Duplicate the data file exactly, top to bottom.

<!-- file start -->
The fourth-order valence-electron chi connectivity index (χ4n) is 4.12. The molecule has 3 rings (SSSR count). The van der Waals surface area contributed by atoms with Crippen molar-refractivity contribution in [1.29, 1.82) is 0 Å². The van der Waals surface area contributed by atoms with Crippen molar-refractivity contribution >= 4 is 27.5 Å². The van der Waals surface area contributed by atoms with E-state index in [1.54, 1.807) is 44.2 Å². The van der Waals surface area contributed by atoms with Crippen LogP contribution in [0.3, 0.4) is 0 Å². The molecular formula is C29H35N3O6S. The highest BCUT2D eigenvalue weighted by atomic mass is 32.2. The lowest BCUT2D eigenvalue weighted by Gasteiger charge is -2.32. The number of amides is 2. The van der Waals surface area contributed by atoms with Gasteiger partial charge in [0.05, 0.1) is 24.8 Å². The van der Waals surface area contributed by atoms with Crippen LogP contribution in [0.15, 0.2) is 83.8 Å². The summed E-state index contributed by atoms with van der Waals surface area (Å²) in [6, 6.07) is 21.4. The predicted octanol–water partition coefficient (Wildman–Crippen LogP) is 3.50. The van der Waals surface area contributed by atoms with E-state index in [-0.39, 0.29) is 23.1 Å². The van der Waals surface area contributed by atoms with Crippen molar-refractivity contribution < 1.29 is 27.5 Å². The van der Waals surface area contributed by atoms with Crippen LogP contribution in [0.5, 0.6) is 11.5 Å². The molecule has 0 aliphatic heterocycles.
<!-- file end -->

The fourth-order valence-electron chi connectivity index (χ4n) is 4.12. The molecule has 3 rings (SSSR count). The van der Waals surface area contributed by atoms with Crippen molar-refractivity contribution in [1.29, 1.82) is 0 Å². The van der Waals surface area contributed by atoms with Crippen molar-refractivity contribution >= 4 is 27.5 Å². The van der Waals surface area contributed by atoms with E-state index in [1.54, 1.807) is 44.2 Å². The van der Waals surface area contributed by atoms with Crippen LogP contribution in [0.3, 0.4) is 0 Å². The molecular formula is C29H35N3O6S. The highest BCUT2D eigenvalue weighted by atomic mass is 32.2. The lowest BCUT2D eigenvalue weighted by Gasteiger charge is -2.32. The number of amides is 2. The van der Waals surface area contributed by atoms with Gasteiger partial charge in [0.05, 0.1) is 24.8 Å². The van der Waals surface area contributed by atoms with Crippen LogP contribution in [0.15, 0.2) is 83.8 Å². The summed E-state index contributed by atoms with van der Waals surface area (Å²) in [6, 6.07) is 21.4. The predicted octanol–water partition coefficient (Wildman–Crippen LogP) is 3.50. The van der Waals surface area contributed by atoms with E-state index in [-0.39, 0.29) is 23.1 Å². The van der Waals surface area contributed by atoms with Crippen molar-refractivity contribution < 1.29 is 27.5 Å². The van der Waals surface area contributed by atoms with Crippen LogP contribution in [0.5, 0.6) is 11.5 Å². The molecule has 0 aliphatic heterocycles.